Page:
Dodgy Vodka Lands Pub Landlord In Court And Bad Spirits

The landlord of a pub in Carlisle has been convicted after pleading guilty to falsely describing alcohol he sold in the premises he operated.

Grahame George Vallance, of the Coach and Horses pub on Kingstown Road, Carilsle was today fined and ordered to pay costs of over £6,200 at the hearing at Carlisle Magistrates Court.

The District Judge said the punishment would have been greater if it wasn’t for the current economic climate.

The court case followed the investigation of falsely described ‘Smirnoff’ vodka being sold from the pub in May 2019 by Cumbria County Council’s Trading Standards Service after receiving a tip off.

On testing the contents of the ‘Smirnoff’ bottle behind the bar, Trading Standards Officers discovered that the liquid in the bottle was not genuine Smirnoff vodka, and had instead been substituted with a different product.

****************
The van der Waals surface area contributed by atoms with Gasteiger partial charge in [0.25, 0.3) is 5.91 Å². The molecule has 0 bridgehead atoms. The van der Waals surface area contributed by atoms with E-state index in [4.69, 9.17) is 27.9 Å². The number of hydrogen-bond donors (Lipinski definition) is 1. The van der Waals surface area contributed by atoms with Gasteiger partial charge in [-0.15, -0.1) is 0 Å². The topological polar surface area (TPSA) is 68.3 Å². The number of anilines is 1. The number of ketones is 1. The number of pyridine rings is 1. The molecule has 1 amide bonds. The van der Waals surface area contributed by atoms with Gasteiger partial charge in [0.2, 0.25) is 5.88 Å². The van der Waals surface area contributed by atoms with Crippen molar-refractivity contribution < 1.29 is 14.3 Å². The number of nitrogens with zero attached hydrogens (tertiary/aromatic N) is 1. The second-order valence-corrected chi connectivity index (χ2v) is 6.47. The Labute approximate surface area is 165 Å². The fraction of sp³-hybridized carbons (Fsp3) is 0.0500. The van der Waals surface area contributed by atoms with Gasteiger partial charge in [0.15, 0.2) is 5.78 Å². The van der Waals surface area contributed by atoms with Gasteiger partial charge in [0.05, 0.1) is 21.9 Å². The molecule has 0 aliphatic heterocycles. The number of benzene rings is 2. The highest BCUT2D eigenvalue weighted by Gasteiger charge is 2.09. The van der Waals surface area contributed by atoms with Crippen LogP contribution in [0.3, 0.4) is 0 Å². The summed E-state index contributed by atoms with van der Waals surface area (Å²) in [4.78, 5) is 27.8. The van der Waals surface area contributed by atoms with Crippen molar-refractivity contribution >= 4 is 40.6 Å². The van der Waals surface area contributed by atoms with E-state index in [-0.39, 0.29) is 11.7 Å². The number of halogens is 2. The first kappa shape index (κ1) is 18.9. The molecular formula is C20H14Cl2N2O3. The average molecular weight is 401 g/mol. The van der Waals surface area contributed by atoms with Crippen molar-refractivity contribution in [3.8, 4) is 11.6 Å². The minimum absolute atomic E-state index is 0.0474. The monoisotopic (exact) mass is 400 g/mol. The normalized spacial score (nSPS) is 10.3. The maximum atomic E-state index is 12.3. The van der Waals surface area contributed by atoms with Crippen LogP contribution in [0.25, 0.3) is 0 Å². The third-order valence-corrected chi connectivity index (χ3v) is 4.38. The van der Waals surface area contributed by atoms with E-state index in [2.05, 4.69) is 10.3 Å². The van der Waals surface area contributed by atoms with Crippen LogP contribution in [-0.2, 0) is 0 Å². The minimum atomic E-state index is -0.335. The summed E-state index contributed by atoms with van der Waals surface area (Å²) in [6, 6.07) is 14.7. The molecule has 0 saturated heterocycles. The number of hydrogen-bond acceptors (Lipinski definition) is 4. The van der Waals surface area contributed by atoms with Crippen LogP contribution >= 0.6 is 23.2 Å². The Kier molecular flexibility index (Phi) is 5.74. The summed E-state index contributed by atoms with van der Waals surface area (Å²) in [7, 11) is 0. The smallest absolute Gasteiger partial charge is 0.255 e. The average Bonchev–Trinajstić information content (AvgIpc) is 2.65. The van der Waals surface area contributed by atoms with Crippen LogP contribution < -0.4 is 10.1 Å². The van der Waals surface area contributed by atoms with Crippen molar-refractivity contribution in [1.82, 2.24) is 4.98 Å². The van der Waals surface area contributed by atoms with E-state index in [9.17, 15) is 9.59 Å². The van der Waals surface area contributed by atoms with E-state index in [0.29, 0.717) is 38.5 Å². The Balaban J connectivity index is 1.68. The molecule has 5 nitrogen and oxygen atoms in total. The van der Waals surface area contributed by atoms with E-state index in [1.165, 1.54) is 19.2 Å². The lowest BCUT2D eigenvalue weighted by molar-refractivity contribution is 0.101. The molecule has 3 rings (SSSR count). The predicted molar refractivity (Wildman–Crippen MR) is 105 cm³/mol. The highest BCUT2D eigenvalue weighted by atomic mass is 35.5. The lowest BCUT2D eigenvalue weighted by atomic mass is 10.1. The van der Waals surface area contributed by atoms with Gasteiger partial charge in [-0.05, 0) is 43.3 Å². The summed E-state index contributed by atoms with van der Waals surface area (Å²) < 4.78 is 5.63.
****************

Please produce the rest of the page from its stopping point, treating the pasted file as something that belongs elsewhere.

Vallance admitted to Trading Standards that he had been decanting another liquid into a genuine Smirnoff vodka bottle.

During the inspection of the premises, Officers also found a falsely labelled 1.5 litre ‘Smirnoff’ vodka bottle which Vallance had quickly and deliberately hidden within the pub cellar.

John Greenbank, Cumbria County Council’s Trading Standards Manager, said: “Trading Standards will follow up on the intelligence we receive in addition to carrying out inspections of local businesses.

“We do this to ensure that consumers within Cumbria can have confidence in the authenticity and safety of their purchases.

“It also promotes a fair and level playing field for businesses. We hope the outcome of this case will reassure consumers within Cumbria that we consider the truthful description of food and drink products to be a priority area of work in protecting the public.”

Cumbria County Council’s Cabinet Member for Trading Standards, Celia Tibble added: “This is yet another example of the excellent work carried out by our Trading Standards team to ensure that Cumbrian residents and visitors to the county are protected.

“The message is clear – if you are falsely describing food or drink you will be publicly held to account.”